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Social Engineering: Hacking the Human

Social Engineering

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Social engineering is nothing new. Way before computers entered our lives, human beings were being scammed using psychological tricks. Back in 1947, a book entitled “Illustrated Circular of Confidence Tricksters and Expert Criminals” was published. This book was a “Who’s who of international swindlers”. Fast forward to 2021, and international crime gangs take a more digital approach to swindling folks out of money, data, and corporate login credentials. Although there may be decades, even centuries, between fraudster scam campaigns, they all have one thing in common; fraudsters of old and new use social engineering to get what they want.

Social Engineering: Tricks of the Phishing Trade

It only takes a single click to potentially end up with an infected device. This infection can spread like wildfire across the corporate network and any connected devices. The infection could end up costing a company vast sums of money in downtime, lost data, and damaged reputation.

The single click experience is what both marketers and cybercriminals aspire to. By creating a situation where people don’t need to think too much before acting, you can more successfully capture an audience.

Marketers want to elicit an emotional response to a marketing campaign, engaging the individual with a product to the point where they click for more information or, even better, click to buy.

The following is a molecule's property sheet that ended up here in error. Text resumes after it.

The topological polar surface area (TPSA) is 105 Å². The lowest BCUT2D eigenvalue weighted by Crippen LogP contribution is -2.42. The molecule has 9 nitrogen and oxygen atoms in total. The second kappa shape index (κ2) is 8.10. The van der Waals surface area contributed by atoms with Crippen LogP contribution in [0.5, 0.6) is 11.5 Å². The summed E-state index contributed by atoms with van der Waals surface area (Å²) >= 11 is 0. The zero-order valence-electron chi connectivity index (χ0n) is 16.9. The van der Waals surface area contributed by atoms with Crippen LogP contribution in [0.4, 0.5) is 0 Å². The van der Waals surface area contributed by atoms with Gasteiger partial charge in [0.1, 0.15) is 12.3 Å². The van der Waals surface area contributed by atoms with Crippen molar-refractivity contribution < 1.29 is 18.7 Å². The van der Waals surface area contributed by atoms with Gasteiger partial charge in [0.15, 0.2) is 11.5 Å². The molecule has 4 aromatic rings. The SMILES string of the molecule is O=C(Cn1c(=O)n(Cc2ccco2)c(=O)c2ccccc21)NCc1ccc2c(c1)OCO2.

Cybercriminals, too, want to get that ‘knee-jerk response’, so they use similar tactics to get the human to click.

Digital criminals have advantages over their non-digital scammer equivalent. The reach, for example, is wider, with a ‘spray and pay’ approach by cybercriminals who use mass phishing campaigns to reach millions of targets. Or fraudsters can get personal and use targeted spear-phishing that focuses on an individual.

Phishing attacks are built around human behaviour – what makes us tick, makes us click. Much of this comes down to the silent training we have all had in using the internet. Web and app designers are focused on creating the ‘seamless UX’, i.e., an easy user experience that is based on a seamless technology-human interaction. The result is that we are all used to following certain patterns of behaviour in the digital realm. It is these patterns that cybercriminals use to trick us into the click action.

Spotting the Signs of Social Engineering

The techniques used by cybercriminals to trick the human brain into acting on a trigger, are typical of how we normally develop human relationships:

Trust: Using a well-known brand as the basis for a phishing email allows the scammer to use trust to hack a human. Popular brands for mass target phishing campaigns include Office 365, Facebook, Google, and eBay. However, more targeted campaigns may pick a brand more closely aligned to a company, for example, a specific web app or vendor portal. These campaigns can make phishing emails even more difficult to detect and add an extra element of trust into the attack if the spoofed brand is closely connected and highly recognisable to the target. Even security vendors can be the victim of brand spoofing in phishing campaigns: Check Point Software, a trusted security vendor, had their brand used on a phishing website.